A Year of READING Dangerously: #18. Go Ask Alice


 

 

 

 

 

 

Reading Dangerously Logo 2Please, dear reader, DO NOT mistake the grim made-for-tv-esque Go Ask Alice by Anonymous  for an entry in the  Alice Series by Phyllis Reynolds Naylor that I wrote about in my last post.

 

 

 

Go Ask Alice 2

 

 

 

This “Alice” starts out as sensitive,  insecure 15-year-old who keeps a diary and winds up addicted to drugs. After a few on again, off again rides of the drug roller coaster, and some pretty awful experiences she finally starts to get her life together, but her old druggie friends wont let her escape.

 

Sadly, this book reads like a “This is your brain on drugs” PSA penned by Jan Brady from the Brady Bunch.

 

 

 

 

 

The Brady Bunch opening grid, season one

The Brady Bunch opening grid, season one (Photo credit: Wikipedia)

 

 

 

It is ham-fisted as it details all the horrible stuff that happens to “Alice” but it is written in a bizarrely syrupy-sweet style that has the diarist ping-ponging between love, love, loving her family (because they are really the very best people in the world) and wondering if she should give her unsuspecting little brother, Tim, a hit of acid so he knows just how hard her life is.

 

Allegedly a found diary  of a young girl, Go Ask Alice is really a book of fiction. It is listed as as such on the copyright page. It was probably written by its editor Beatrice Sparks.  Sparks went on to “edit” other diaries

 

 

The books deal with topical issues such as drug abuse, Satanism, teenage pregnancy or AIDS, and are presented as cautionary tales. [Goodreads]

 

 

but I have a hard time believing that anyone could read this book and take it as cautionary. I suspect that young readers would think the book is a joke. It is so very, very square and clearly written to try to frighten the reader not to do drugs. The VERY dated writing style doesn’t help this book. It is just bad, bad, bad. (And way over the top.) John Green’s Looking For Alaska is a MUCH better written book that covers some of the same material in a contemporary manner.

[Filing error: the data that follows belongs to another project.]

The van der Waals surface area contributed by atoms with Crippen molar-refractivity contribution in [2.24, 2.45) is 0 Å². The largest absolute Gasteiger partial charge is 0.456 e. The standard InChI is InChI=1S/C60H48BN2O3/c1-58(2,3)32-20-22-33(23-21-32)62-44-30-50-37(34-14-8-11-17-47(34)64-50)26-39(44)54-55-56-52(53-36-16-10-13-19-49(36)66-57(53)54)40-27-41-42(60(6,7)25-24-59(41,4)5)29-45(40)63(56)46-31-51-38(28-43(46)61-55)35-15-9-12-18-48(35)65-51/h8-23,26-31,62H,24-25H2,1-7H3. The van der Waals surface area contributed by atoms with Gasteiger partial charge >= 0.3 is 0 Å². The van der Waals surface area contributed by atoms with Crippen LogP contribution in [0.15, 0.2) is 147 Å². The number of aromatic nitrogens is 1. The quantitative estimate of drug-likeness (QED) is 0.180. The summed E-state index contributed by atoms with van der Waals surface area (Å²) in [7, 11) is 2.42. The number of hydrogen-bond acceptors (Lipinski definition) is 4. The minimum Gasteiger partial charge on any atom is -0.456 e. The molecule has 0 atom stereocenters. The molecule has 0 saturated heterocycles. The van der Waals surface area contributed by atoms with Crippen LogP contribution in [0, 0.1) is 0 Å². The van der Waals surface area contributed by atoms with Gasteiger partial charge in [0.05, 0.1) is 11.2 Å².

A book about a teenager who takes drugs and has sex is sure to score high on the banned book matrix and it does.

  • Offensive Language,
  • Drug, Alcohol, Smoking,
  • Homosexuality,
  • Sexually Explicit,
  • Unsuited for Age Group,
  • Violence
  • and even a touch of Occult Satanism when Alice is lost on a drub binge in California…

but my guess is that you wouldn’t HAVE to ban it, who’d want to read it?

 

The title of the book is based on a the Jefferson Airplane song of the same name. So if you want trippy look at drug culture in the late Sixties here you go…

 

 

 

 

 

 

And, ah yeah… They DID make the book into a TV movie of the week. Starring none other  than William Shatner as Alice’s father. Now THAT’S trippy.

 

 

 

 

 

 

English: William Shatner photographed by Jerry...

English: William Shatner photographed by Jerry Avenaim (Photo credit: Wikipedia)

 

 

 

 

 

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About ritalovestowrite

Freelance writer, graphic designer, musician, foodie and Jane Austen enthusiast in Northern Baltimore County, Maryland. As a writer I enjoy both fiction and non fiction (food, travel and local interest stories.) As an advocate for the ARTS, one of my biggest passions is helping young people find a voice in all the performing arts. To that end it has been my honor to give one-on-one lessons to elementary, middle and high school students in graphic design and music. And as JANE-O I currently serve as the regional coordinator for JASNA Maryland and am working on a Regency/Federal cooking project. View all posts by ritalovestowrite

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